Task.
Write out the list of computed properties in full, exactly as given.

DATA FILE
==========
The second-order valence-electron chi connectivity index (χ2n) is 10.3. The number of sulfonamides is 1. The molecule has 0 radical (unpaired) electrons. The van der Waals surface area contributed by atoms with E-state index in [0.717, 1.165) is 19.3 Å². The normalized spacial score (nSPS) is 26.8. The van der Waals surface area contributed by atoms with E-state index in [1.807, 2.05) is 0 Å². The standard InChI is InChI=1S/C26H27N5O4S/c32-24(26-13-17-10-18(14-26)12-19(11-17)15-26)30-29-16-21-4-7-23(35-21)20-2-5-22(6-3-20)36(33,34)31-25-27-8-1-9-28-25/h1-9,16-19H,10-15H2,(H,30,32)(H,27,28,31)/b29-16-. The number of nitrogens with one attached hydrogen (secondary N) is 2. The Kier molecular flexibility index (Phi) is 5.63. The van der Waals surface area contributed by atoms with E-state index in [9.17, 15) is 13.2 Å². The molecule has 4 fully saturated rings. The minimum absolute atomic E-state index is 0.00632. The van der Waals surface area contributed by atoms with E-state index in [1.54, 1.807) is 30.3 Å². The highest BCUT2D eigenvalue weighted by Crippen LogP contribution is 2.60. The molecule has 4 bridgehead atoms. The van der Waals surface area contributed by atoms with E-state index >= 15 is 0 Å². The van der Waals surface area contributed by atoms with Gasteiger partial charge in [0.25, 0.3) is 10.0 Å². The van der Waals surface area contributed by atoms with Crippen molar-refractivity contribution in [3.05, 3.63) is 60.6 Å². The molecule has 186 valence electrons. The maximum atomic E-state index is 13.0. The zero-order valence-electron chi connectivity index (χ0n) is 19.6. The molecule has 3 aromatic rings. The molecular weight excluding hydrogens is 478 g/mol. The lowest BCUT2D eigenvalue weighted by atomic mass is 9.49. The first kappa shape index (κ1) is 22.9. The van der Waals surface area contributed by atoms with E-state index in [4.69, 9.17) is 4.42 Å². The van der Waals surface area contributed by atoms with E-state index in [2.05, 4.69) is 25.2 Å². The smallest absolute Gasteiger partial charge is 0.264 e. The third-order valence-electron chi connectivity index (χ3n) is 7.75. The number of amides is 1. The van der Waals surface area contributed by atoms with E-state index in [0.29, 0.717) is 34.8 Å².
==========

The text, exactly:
The second-order valence-electron chi connectivity index (χ2n) is 10.3. The number of sulfonamides is 1. The molecule has 0 radical (unpaired) electrons. The van der Waals surface area contributed by atoms with E-state index in [0.717, 1.165) is 19.3 Å². The normalized spacial score (nSPS) is 26.8. The van der Waals surface area contributed by atoms with E-state index in [1.807, 2.05) is 0 Å². The standard InChI is InChI=1S/C26H27N5O4S/c32-24(26-13-17-10-18(14-26)12-19(11-17)15-26)30-29-16-21-4-7-23(35-21)20-2-5-22(6-3-20)36(33,34)31-25-27-8-1-9-28-25/h1-9,16-19H,10-15H2,(H,30,32)(H,27,28,31)/b29-16-. The number of nitrogens with one attached hydrogen (secondary N) is 2. The Kier molecular flexibility index (Phi) is 5.63. The van der Waals surface area contributed by atoms with E-state index in [9.17, 15) is 13.2 Å². The molecule has 4 fully saturated rings. The minimum absolute atomic E-state index is 0.00632. The van der Waals surface area contributed by atoms with E-state index in [1.54, 1.807) is 30.3 Å². The highest BCUT2D eigenvalue weighted by Crippen LogP contribution is 2.60. The molecule has 4 bridgehead atoms. The van der Waals surface area contributed by atoms with E-state index >= 15 is 0 Å². The van der Waals surface area contributed by atoms with Gasteiger partial charge in [0.25, 0.3) is 10.0 Å². The van der Waals surface area contributed by atoms with Crippen molar-refractivity contribution in [3.05, 3.63) is 60.6 Å². The molecule has 186 valence electrons. The maximum atomic E-state index is 13.0. The zero-order valence-electron chi connectivity index (χ0n) is 19.6. The molecule has 3 aromatic rings. The molecular weight excluding hydrogens is 478 g/mol. The lowest BCUT2D eigenvalue weighted by atomic mass is 9.49. The first kappa shape index (κ1) is 22.9. The van der Waals surface area contributed by atoms with E-state index in [4.69, 9.17) is 4.42 Å². The van der Waals surface area contributed by atoms with E-state index in [2.05, 4.69) is 25.2 Å². The smallest absolute Gasteiger partial charge is 0.264 e. The third-order valence-electron chi connectivity index (χ3n) is 7.75. The number of amides is 1. The van der Waals surface area contributed by atoms with E-state index in [0.29, 0.717) is 34.8 Å².